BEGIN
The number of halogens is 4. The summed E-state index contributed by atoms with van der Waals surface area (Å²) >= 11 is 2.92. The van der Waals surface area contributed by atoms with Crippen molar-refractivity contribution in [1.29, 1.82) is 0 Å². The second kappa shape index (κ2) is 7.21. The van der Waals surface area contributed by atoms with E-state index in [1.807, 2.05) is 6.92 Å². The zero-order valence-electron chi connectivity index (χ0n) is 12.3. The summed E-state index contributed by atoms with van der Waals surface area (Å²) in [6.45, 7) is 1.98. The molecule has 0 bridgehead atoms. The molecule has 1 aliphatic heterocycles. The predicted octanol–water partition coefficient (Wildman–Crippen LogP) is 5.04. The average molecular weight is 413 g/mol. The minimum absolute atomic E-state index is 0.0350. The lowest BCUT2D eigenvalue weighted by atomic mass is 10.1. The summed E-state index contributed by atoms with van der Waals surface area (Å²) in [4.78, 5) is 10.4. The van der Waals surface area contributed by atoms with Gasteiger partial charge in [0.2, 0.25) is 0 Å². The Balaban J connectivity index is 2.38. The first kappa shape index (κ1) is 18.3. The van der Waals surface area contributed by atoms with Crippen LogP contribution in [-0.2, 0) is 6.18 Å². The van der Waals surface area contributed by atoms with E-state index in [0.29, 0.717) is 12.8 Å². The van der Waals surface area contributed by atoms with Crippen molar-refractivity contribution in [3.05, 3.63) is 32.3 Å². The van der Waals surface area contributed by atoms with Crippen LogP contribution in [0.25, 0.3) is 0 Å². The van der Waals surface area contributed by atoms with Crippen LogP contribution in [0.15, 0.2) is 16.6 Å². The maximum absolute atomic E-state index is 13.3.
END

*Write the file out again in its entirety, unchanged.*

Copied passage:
The number of halogens is 4. The summed E-state index contributed by atoms with van der Waals surface area (Å²) >= 11 is 2.92. The van der Waals surface area contributed by atoms with Crippen molar-refractivity contribution in [1.29, 1.82) is 0 Å². The second kappa shape index (κ2) is 7.21. The van der Waals surface area contributed by atoms with E-state index in [1.807, 2.05) is 6.92 Å². The zero-order valence-electron chi connectivity index (χ0n) is 12.3. The summed E-state index contributed by atoms with van der Waals surface area (Å²) in [6.45, 7) is 1.98. The molecule has 0 bridgehead atoms. The molecule has 1 aliphatic heterocycles. The predicted octanol–water partition coefficient (Wildman–Crippen LogP) is 5.04. The average molecular weight is 413 g/mol. The minimum absolute atomic E-state index is 0.0350. The lowest BCUT2D eigenvalue weighted by atomic mass is 10.1. The summed E-state index contributed by atoms with van der Waals surface area (Å²) in [4.78, 5) is 10.4. The van der Waals surface area contributed by atoms with Gasteiger partial charge in [0.2, 0.25) is 0 Å². The Balaban J connectivity index is 2.38. The first kappa shape index (κ1) is 18.3. The van der Waals surface area contributed by atoms with Crippen LogP contribution in [-0.2, 0) is 6.18 Å². The van der Waals surface area contributed by atoms with E-state index in [0.29, 0.717) is 12.8 Å². The van der Waals surface area contributed by atoms with Crippen molar-refractivity contribution in [3.05, 3.63) is 32.3 Å². The van der Waals surface area contributed by atoms with Crippen LogP contribution in [0.25, 0.3) is 0 Å². The van der Waals surface area contributed by atoms with Crippen LogP contribution in [0.15, 0.2) is 16.6 Å². The maximum absolute atomic E-state index is 13.3.